Traveling tea-ready

Traveling tea-ready

Coffee drinkers the world over are well-known for needing their coffee fix wherever they might be. This can lead to rather burdensome life requirements of course as was shown by a friend of a friend who took an entire espresso machine with him when he went to DR Congo. He was Italian of course, so I have a great deal of respect for the attention to detail.

I never really got in to coffee. It’s not to say that I don’t like it, as I do enjoy a dark, straight cup as they make it in Spain, Bosnia, or Turkey, but at the same time, I just really don’t need it. And I really don’t need that whipped cream, cinnamon sprinkled joke they pass off as coffee at places like Starbucks.

Snicker as you may (or if British, nod in approval) but I happen to be much more of a tea fan. This is fine when in Eastern Congo, Rwanda, Kenya, or a number of other African countries that have vast, wonderful tea fields, but when traveling at large, you often have to BYOT (Bring Your Own Tea.) For instance, when in Ghana, I found that there was indeed Lipton and it was better than the bagged version you get in the US, but it still just wasn’t quite “there”. If you lob the phrase “tea snob” at me, I probably won’t duck it at this point as I’ve just had so many crappy cups of tea while traveling that I generally pass if it doesn’t seem up to snuff. I’ll try not to sneer if in your company, but I make no promises.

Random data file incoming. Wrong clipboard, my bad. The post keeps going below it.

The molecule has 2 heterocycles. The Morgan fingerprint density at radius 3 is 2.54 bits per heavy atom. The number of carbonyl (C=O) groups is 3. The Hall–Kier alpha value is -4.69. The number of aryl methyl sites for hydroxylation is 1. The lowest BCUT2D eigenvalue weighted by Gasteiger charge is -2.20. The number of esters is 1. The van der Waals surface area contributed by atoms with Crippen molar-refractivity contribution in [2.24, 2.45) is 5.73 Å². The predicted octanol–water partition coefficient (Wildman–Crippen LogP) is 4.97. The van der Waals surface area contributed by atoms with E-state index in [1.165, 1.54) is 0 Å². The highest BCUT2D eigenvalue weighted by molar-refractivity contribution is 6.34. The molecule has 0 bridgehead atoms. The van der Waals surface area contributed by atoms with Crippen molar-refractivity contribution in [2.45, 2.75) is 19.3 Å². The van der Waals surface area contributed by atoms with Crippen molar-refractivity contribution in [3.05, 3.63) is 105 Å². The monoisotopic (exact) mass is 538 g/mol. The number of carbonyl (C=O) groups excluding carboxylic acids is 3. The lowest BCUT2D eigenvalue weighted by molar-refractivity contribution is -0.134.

The travel woes changed a great deal with the discovery of this bad boy, which is a very portable tea leaf infuser that’s rather affordable. It’s large enough to let the tea steep properly, unlike the ball, but small enough to fit anywhere. Naturally one might be looking at this and thinking, “Um, buddy, why don’t you just travel bag-enabled?” I did this for awhile, but I have to be honest with you in that once you go loose, you can’t go bag; thank you very much, Fortnum & Mason Assam. I assume it’s something along the same lines as grinding your own coffee beans prior to brewing.

But that’s about it. I can take this little fellow with me anywhere and it will span just about any cup. I can bring my own leaves or just try what is locally grown. Boil up some water, send it my way, and you’ve got a happy tea drinker. Bill, I’m hoping to get over your way soon to try some Cameroonian tea as well and I will be there, infuser in hand.

I have to admit that this was all inspired by an article which shows that you absolutely don’t need to go the fancy infuser route and may very easily find a local metal smith that can construct one out of recycled materials. But, just a bit of travel tea-lore for some of my fellow drinkers out there who might be staying in the shadows because it seems that few folks write about tea and travel as if one excludes the other, to which I say, “Hardly!”